The Vegan Manifesto

PUBLISHED: 06:00 02 March 2019 | UPDATED: 13:18 12 March 2019

Protesters hold placards and banners during an animal rights march on October 29, 2016 in London. Photo by Jack Taylor/Getty Images

Protesters hold placards and banners during an animal rights march on October 29, 2016 in London. Photo by Jack Taylor/Getty Images

2016 Getty Images

Vegan writer SELENE NELSON has found herself at the forefront of the war on meat after her exchange with Waitrose magazine editor William Sitwell went viral. She argues why meat-eating can no longer be considered a personal choice

Getty Images/Claudia TotirGetty Images/Claudia Totir

The rise of veganism is impossible to ignore. The year started with ‘Veganuary’ – a campaign that encourages people to go plant-based for a month – and had more participants than the previous four years combined, with more than 250,000 sign-ups and millions more taking part unofficially.

Highlights of Veganuary 2019 included new plant-based ranges being unrolled by Marks & Spencer, Sainsbury’s and Aldi, and – lest we forget – Piers Morgan having a meltdown over a vegan sausage roll.

Opponents of veganism may find the idea of a meatless sausage roll infuriating, but what is it about the vegan movement that makes some people so cross? I’ve pondered this a lot, especially since my run-in with former Waitrose Food magazine editor William Sitwell last year went viral. That episode – when he responded to my pitch suggesting articles on plant-based recipes with his own idea for a series on “killing vegans, one by one” – and the divisive reaction to it, confirmed what we already knew: that not eating meat is a highly emotive topic. VICE explored the causes of “vegaphobia”, while the Daily Mail urged their readers to “stand up to vegan terrorists!”.

So what’s behind the rise of veganism – and what does its escalating popularity mean for our planet and our politics?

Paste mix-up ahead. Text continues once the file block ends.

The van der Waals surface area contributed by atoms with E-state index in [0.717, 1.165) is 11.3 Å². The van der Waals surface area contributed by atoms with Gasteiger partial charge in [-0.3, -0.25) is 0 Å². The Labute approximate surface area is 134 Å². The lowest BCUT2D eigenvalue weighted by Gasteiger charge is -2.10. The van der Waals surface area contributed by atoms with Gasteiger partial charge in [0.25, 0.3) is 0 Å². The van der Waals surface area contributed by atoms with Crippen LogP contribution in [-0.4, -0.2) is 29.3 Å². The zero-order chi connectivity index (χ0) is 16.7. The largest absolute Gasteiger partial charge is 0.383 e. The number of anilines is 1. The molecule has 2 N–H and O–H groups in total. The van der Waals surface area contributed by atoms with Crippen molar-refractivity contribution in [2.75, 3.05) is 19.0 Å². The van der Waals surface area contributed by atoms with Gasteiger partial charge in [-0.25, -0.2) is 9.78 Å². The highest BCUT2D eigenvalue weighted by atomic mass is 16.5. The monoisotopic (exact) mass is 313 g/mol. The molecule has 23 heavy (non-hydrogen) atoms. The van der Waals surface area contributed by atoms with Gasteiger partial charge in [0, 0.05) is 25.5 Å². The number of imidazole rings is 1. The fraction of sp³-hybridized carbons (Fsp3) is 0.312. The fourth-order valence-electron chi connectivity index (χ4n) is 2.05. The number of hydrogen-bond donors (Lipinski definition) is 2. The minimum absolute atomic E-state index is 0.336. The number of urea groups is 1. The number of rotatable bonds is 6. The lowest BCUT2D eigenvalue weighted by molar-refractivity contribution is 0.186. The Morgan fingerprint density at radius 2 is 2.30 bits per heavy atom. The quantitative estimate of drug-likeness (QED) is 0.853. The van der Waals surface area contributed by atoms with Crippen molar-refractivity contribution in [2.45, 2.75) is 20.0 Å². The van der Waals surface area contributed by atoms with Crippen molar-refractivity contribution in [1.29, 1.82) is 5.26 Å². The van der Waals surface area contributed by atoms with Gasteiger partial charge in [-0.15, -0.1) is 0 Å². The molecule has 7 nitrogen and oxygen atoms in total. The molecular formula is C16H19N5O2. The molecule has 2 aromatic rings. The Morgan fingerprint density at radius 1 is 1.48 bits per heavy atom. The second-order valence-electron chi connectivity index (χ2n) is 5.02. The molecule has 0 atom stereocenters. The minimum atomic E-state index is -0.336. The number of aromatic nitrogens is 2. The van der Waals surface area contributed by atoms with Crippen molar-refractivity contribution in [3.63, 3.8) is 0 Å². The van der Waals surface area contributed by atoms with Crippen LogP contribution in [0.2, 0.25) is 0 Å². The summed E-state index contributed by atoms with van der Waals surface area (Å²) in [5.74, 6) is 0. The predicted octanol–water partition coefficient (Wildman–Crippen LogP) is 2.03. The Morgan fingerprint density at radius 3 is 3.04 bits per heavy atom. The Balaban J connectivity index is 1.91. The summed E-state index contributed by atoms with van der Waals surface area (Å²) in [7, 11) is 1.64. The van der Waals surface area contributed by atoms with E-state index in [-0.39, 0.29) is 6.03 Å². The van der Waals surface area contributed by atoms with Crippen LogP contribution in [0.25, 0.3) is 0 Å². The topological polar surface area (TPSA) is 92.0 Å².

A Google Trends graphic show the increase in interest over veganism between 2012 and 2015.A Google Trends graphic show the increase in interest over veganism between 2012 and 2015.

Let’s start at the beginning. The word ‘veganism’ first entered the lexicon in 1944, when teacher Donald Watson founded The Vegan Society in Leicester. Seventy five years later, the definition of veganism remains the same: it’s a “philosophy and way of living which seeks to exclude – as far as is possible and practicable – all forms of exploitation of, and cruelty to, animals for food, clothing or any other purpose”.

While veganism remained a fringe movement for decades, in the past few years it has soared into the public consciousness. There are three powerful, yet wholly separate, reasons for its rapid rise in popularity: health, the environment, and animal rights.

Eating less meat is better for the planet – that’s no longer disputed – yet the urgency of the situation perhaps isn’t so known. Last year the UN warned that we have just 12 years to limit climate change to avoid “catastrophe”.

Animal agriculture is the leading cause of environmental destruction, species extinction, ocean dead zones and water pollution, yet we do little to counter it. While campaigns to ban plastic straws have been widely embraced, in truth stunts like these are futile: plastic straws amount for 0.3% of the eight million metric tons of plastic that annually enters our oceans.

The leading cause of plastic in the ocean is actually abandoned fishing gear. Known as ‘ghost gear’, it kills millions of marine creatures each year.

It is, according to a 2018 report from World Animal Protection, “the most harmful form of debris.” Further illustrating this is the ‘Great Pacific Garbage Patch’, a drifting stretch of refuse twice the size of France that weighs 79,000 tons; nearly half the weight of rubbish (46%) is abandoned fishing nets. Despite all the talk of reducing single-use plastic, the leading cause of it is rarely even acknowledged, let alone tackled.